Filipchenko, Iurii

The following article is from The Great Soviet Encyclopedia (1979). It might be outdated or ideologically biased.

Filipchenko, Iurii Aleksandrovich


Born Feb. 1 (13), 1882, in the village of Zlyn’, in what is now Bolkhov Raion, Orel Oblast; died May 19, 1930, in Leningrad. Soviet biologist and geneticist.

In 1905, Filipchenko graduated from St. Petersburg University, where he was asked to remain to prepare for a teaching position. He defended his master’s dissertation in 1912 and his doctoral dissertation in 1917. Beginning in 1913, he gave a series of lectures on genetics at the university, the first such course in Russia. In 1919, Filipchenko became a professor of the subdepartment of genetics and experimental zoology at the university, which he had organized. He founded a genetics laboratory at the Academy of Sciences of the USSR, which was reorganized as the Institute of Genetics in 1933.

Filipchenko’s principal works were on human heredity, including eugenics and medical genetics, on genetics of farm animals (horses, cattle, sheep, and goats) and of plants (including Triticum), and on problems of evolution. He was the author of the first Soviet textbooks on genetics, variability, experimental zoology, and evolution. He developed the wheat variety Petergofka.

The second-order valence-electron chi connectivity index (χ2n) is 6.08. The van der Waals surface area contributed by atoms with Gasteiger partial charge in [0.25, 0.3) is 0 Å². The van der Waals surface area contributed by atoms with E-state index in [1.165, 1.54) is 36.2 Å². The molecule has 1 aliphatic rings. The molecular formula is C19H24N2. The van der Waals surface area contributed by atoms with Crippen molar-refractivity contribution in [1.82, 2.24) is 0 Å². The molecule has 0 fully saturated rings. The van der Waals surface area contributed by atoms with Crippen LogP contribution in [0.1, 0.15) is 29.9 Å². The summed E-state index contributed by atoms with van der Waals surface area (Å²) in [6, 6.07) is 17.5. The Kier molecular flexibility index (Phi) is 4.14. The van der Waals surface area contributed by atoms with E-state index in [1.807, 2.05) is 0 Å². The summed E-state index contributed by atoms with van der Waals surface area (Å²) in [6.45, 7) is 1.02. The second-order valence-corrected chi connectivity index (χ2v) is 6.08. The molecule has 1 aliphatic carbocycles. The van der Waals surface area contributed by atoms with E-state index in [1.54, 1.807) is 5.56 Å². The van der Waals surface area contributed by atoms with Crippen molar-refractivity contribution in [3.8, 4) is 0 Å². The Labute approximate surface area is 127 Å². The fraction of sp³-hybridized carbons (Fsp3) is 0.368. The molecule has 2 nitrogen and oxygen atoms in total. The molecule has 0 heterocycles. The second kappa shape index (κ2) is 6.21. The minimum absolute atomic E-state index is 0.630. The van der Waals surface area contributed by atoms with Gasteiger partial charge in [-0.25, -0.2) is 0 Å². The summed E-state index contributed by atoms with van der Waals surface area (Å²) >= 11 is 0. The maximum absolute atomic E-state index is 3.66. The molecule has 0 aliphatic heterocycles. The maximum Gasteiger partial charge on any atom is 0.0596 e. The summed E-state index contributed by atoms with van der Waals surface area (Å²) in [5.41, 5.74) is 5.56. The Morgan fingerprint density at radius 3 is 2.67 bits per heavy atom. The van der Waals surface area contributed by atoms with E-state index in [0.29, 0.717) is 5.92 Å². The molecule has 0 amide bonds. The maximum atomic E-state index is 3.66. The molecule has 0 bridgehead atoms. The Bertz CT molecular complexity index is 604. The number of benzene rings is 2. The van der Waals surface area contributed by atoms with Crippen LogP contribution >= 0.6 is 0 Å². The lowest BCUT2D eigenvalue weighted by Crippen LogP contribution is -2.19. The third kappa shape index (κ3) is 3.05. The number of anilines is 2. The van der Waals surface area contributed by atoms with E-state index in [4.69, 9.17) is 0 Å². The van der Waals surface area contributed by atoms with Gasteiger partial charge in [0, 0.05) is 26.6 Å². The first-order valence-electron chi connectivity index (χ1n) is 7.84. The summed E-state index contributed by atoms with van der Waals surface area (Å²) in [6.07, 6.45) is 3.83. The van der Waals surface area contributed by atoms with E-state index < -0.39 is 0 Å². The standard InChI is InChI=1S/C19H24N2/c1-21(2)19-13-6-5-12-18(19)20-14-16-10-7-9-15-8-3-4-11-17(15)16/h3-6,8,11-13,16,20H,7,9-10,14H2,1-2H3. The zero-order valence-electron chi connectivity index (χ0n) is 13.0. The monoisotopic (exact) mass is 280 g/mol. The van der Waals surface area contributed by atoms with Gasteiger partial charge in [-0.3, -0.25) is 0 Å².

Nasledstvennost’, 3rd ed. Moscow-Leningrad, 1926.
Izmenchivost’ i metody ee izucheniia, 4th ed. Moscow-Leningrad, 1929.
Evoliutsionnaia ideia v biologii, 3rd ed. Moscow, 1977.
Obshchedostupnaia biologiia, 15th ed. Moscow, 1929.
Chastnaia genetika, parts 1–2. Leningrad, 1927–28.
Eksperimental’naia zoologiia. Leningrad-Moscow, 1932. (Bibliography.)
“Genetika miagkikh pshenits.” Moscow-Leningrad, 1934. In: Klassiki sovetskoi genetiki, 1920–1940. Leningrad, 1968. Pages 354–460.


The Great Soviet Encyclopedia, 3rd Edition (1970-1979). © 2010 The Gale Group, Inc. All rights reserved.